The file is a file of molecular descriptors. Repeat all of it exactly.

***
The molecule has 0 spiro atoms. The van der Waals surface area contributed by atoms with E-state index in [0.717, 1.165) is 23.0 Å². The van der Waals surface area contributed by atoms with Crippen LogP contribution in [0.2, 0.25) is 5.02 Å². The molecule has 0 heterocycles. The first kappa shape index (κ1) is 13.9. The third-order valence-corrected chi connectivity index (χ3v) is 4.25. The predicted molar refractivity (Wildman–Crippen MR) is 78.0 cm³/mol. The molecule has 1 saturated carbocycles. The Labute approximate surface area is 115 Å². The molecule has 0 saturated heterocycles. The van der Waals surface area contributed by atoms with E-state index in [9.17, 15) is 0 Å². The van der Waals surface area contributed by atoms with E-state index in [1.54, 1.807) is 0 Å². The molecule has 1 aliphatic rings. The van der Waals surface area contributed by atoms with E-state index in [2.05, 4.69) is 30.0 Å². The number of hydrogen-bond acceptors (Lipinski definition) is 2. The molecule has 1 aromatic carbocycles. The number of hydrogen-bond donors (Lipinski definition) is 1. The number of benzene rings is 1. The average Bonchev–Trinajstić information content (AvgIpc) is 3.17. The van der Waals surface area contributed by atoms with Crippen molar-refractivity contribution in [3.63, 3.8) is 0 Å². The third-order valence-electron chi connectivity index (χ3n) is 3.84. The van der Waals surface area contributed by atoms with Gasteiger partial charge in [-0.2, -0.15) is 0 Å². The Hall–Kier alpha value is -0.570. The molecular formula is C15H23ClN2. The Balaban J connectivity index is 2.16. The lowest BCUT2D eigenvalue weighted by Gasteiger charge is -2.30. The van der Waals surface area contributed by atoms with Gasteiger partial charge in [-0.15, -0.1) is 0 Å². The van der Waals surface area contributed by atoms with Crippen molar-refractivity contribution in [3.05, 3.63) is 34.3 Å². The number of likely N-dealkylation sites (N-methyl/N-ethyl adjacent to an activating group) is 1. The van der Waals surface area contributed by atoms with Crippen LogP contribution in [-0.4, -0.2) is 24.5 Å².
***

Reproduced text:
The molecule has 0 spiro atoms. The van der Waals surface area contributed by atoms with E-state index in [0.717, 1.165) is 23.0 Å². The van der Waals surface area contributed by atoms with Crippen LogP contribution in [0.2, 0.25) is 5.02 Å². The molecule has 0 heterocycles. The first kappa shape index (κ1) is 13.9. The third-order valence-corrected chi connectivity index (χ3v) is 4.25. The predicted molar refractivity (Wildman–Crippen MR) is 78.0 cm³/mol. The molecule has 1 saturated carbocycles. The Labute approximate surface area is 115 Å². The molecule has 0 saturated heterocycles. The van der Waals surface area contributed by atoms with E-state index in [9.17, 15) is 0 Å². The van der Waals surface area contributed by atoms with E-state index in [1.54, 1.807) is 0 Å². The molecule has 1 aliphatic rings. The van der Waals surface area contributed by atoms with E-state index in [2.05, 4.69) is 30.0 Å². The number of hydrogen-bond acceptors (Lipinski definition) is 2. The molecule has 1 aromatic carbocycles. The number of hydrogen-bond donors (Lipinski definition) is 1. The number of benzene rings is 1. The average Bonchev–Trinajstić information content (AvgIpc) is 3.17. The van der Waals surface area contributed by atoms with Crippen molar-refractivity contribution in [3.63, 3.8) is 0 Å². The third-order valence-electron chi connectivity index (χ3n) is 3.84. The van der Waals surface area contributed by atoms with Gasteiger partial charge in [-0.2, -0.15) is 0 Å². The Hall–Kier alpha value is -0.570. The molecular formula is C15H23ClN2. The Balaban J connectivity index is 2.16. The lowest BCUT2D eigenvalue weighted by Gasteiger charge is -2.30. The van der Waals surface area contributed by atoms with Gasteiger partial charge in [-0.15, -0.1) is 0 Å². The van der Waals surface area contributed by atoms with Crippen molar-refractivity contribution in [3.05, 3.63) is 34.3 Å². The number of likely N-dealkylation sites (N-methyl/N-ethyl adjacent to an activating group) is 1. The van der Waals surface area contributed by atoms with Crippen LogP contribution in [-0.4, -0.2) is 24.5 Å².